Younger Borrowers Spurring More Demand for Reverse Mortgages
A comprehensive new study from the MetLife Mature Market Institute shows the age of those seeking Home Equity Conversion Mortgages (HECM ) -- commonly known as reverse mortgages -- has plummeted in the four years since the collapse of the U.S. housing market.
The study's authors also say these mortgages (i.e., special types of home loans that allow people to draw on home equity without monthly mortgage repayments) have evolved into a way for many older Baby Boomers to deal with pressing, if not downright urgent, financial needs.
As things now stand, boomers age 62-64 represent about 20% of HECM borrowers. The federally-backed lending product was once associated with a much older age group.
A Cooperative Effort with NCOA
The study, titled Changing Attitudes, Changing Motives: The MetLife Study of How Aging Homeowners Use Reverse Mortgages, was produced in conjunction with the National Council on Aging (NCOA). It shows that the average age of those who have gone through reverse mortgage counseling has declined and is now 71.5 years of age.
The Department of Housing & Urban Development (HUD) reports a similar decline in the average age of borrowers to age 73.
Forty-six percent of homeowners considering a reverse mortgage are under age 70. The percentage of 62- to 64-year-olds who are prospective borrowers has increased 15 percentage points since 1999, even though younger applicants have had lower available loan limits.
More Consumer Education Needed
The study concludes that older homeowners will need assistance and consumer education to ensure they make wise decisions about the most appropriate use of their home equity "nest egg." To that end, a consumer guide, titled The Essentials: Reverse Mortgages, accompanies the study and is available free to the public. It is aimed at helping potential borrowers learn more about the product and its implications for their finances.
How They Found the Data -- What was Learned
Data for the study were collected by HUD-approved counselors as part of mandatory counseling for all reverse mortgage applicants. Between September and November 2010, counselors completed 21,240 of these counseling sessions.
About two-thirds (67%) of recent counseling clients also have a conventional mortgage that will need to be repaid if they decide to take out a reverse mortgage, the study found. About one in four (27%) reported having both housing and non-housing debt. Borrowers with sizable existing debt may rapidly deplete home equity.
The report provides the following information for consumers, financial advisors and others counseling older Americans.
- Loan Types - Potential borrowers need to understand the pros and cons of loan options, features and costs for their personal financial situation. With recent changes, including lower loan limits, the introduction of a fixed-rate HECM, and a new loan option ("HECM Saver"), reverse mortgages are no longer a one-size-fits-all solution.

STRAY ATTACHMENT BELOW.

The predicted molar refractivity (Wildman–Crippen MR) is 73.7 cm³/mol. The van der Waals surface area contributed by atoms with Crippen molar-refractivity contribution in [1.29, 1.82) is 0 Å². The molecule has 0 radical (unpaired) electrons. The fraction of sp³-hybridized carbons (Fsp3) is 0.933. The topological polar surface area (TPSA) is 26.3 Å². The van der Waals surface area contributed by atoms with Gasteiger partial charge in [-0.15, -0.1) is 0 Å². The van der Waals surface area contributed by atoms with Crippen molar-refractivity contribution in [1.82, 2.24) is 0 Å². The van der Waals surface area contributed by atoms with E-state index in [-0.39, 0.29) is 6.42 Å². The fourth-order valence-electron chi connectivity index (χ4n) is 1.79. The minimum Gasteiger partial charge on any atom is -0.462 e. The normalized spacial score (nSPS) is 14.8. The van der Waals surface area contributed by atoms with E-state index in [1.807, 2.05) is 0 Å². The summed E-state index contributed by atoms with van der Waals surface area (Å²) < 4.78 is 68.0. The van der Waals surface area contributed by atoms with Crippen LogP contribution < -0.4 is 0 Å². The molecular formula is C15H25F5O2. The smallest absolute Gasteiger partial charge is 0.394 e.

- Revise Outdated Thinking - Based on their experience with conventional loans, consumers may believe a fixed rate is preferable to an adjustable rate HECM. But a fixed rate HECM can be more costly and potentially offers less flexibility than an adjustable-rate mortgage (ARM) HECM loan. In addition, lenders may now offer reverse mortgages with minimal upfront costs, which can make this loan attractive for more short-term needs.
- Clarify Confusing Concepts - Although borrowers need to pay off existing debt on their homes to get a reverse mortgage, by transferring this debt to the reverse mortgage loan obligation, they are only deferring the repayment of these mortgage payments (with interest) until they die or move out. Borrowers must also meet all of their other reverse mortgage obligations including making timely property tax and homeowners insurance payments.
- A Holistic Approach - Borrowers may benefit from involving other professionals in decision-making as appropriate, including legal, financial and tax advisors. They may also consult with medical advisors to provide input on health challenges that could make it hard to stay at home.
- Exit Strategy -Reverse mortgage borrowers can stay in the home as long as they wish. But sooner or later the loan will have to be repaid. Financial advisors, senior advocates, housing specialists and other experts will need to work together to develop scenarios with appropriate exit strategies to guide consumers through these transitions.
- Now or Later? - Whether to integrate home equity into ongoing retirement financing or to preserve this asset for major unexpected expenses in the future is a common question. Homeowners may choose to use home equity to pay for home repairs, or to pay off tax burdens. In some situations, a reverse mortgage may help stabilize a difficult financial situation such as forestall a foreclosure.
- More Than a Last Resort? - Using home equity as more than a "last resort" can help keep cash shortfalls from becoming major problems, but the growing trend toward borrowing at earlier ages also raises concerns. Aging Baby Boomers, likely to live longer than their parents, may not have saved enough for their additional retirement years. Consequently, seniors they may need to preserve a portion of their home equity.
Info: Changing Attitudes, Changing Motives: The MetLife Study of How Aging Homeowners Use Reverse Mortgages, and The Essentials: Reverse Mortgages can be downloaded from www.MatureMarketInstitute.com. They can also be ordered through the MetLife Mature Market Institute website, or by e-mailing: MatureMarketInstitute@MetLife.com or "snail mail" to MetLife Mature Market Institute, 57 Greens Farms Road, Westport, CT 06880.
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